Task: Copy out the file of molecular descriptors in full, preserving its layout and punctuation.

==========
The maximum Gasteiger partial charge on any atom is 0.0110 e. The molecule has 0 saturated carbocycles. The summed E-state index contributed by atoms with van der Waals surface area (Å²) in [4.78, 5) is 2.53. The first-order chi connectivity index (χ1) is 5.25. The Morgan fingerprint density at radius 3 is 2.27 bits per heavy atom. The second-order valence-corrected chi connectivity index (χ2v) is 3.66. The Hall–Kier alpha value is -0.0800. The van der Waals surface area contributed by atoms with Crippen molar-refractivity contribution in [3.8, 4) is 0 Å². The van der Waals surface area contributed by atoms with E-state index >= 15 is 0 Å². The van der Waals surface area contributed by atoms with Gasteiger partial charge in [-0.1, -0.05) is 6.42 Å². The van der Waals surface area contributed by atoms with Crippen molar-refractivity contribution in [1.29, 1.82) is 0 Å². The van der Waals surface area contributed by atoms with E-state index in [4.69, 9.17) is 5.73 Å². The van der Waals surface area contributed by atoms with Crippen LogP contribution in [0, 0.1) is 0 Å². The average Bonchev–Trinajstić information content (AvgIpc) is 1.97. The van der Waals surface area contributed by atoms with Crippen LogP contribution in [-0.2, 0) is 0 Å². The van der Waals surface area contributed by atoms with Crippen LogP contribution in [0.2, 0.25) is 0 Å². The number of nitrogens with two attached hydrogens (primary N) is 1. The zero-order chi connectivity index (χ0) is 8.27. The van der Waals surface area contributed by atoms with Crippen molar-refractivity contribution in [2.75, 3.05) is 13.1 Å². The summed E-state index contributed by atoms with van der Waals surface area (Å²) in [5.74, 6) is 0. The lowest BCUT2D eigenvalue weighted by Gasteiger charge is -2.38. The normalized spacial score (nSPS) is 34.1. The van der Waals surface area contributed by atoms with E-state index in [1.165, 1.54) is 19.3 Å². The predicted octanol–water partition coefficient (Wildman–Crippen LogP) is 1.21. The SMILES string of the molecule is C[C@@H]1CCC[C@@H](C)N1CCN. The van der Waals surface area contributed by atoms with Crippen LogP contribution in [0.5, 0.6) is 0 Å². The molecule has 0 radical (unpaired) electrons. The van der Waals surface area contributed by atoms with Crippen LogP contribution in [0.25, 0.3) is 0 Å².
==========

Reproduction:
The maximum Gasteiger partial charge on any atom is 0.0110 e. The molecule has 0 saturated carbocycles. The summed E-state index contributed by atoms with van der Waals surface area (Å²) in [4.78, 5) is 2.53. The first-order chi connectivity index (χ1) is 5.25. The Morgan fingerprint density at radius 3 is 2.27 bits per heavy atom. The second-order valence-corrected chi connectivity index (χ2v) is 3.66. The Hall–Kier alpha value is -0.0800. The van der Waals surface area contributed by atoms with Crippen molar-refractivity contribution in [3.8, 4) is 0 Å². The van der Waals surface area contributed by atoms with E-state index >= 15 is 0 Å². The van der Waals surface area contributed by atoms with Gasteiger partial charge in [-0.1, -0.05) is 6.42 Å². The van der Waals surface area contributed by atoms with Crippen molar-refractivity contribution in [1.29, 1.82) is 0 Å². The van der Waals surface area contributed by atoms with E-state index in [4.69, 9.17) is 5.73 Å². The van der Waals surface area contributed by atoms with Crippen LogP contribution in [0, 0.1) is 0 Å². The average Bonchev–Trinajstić information content (AvgIpc) is 1.97. The van der Waals surface area contributed by atoms with Crippen LogP contribution in [-0.2, 0) is 0 Å². The van der Waals surface area contributed by atoms with Crippen LogP contribution in [0.2, 0.25) is 0 Å². The number of nitrogens with two attached hydrogens (primary N) is 1. The zero-order chi connectivity index (χ0) is 8.27. The van der Waals surface area contributed by atoms with Crippen molar-refractivity contribution in [2.75, 3.05) is 13.1 Å². The summed E-state index contributed by atoms with van der Waals surface area (Å²) in [5.74, 6) is 0. The lowest BCUT2D eigenvalue weighted by Gasteiger charge is -2.38. The normalized spacial score (nSPS) is 34.1. The van der Waals surface area contributed by atoms with E-state index in [1.165, 1.54) is 19.3 Å². The predicted octanol–water partition coefficient (Wildman–Crippen LogP) is 1.21. The SMILES string of the molecule is C[C@@H]1CCC[C@@H](C)N1CCN. The van der Waals surface area contributed by atoms with Crippen LogP contribution in [0.5, 0.6) is 0 Å². The molecule has 0 radical (unpaired) electrons. The van der Waals surface area contributed by atoms with Crippen LogP contribution in [0.25, 0.3) is 0 Å².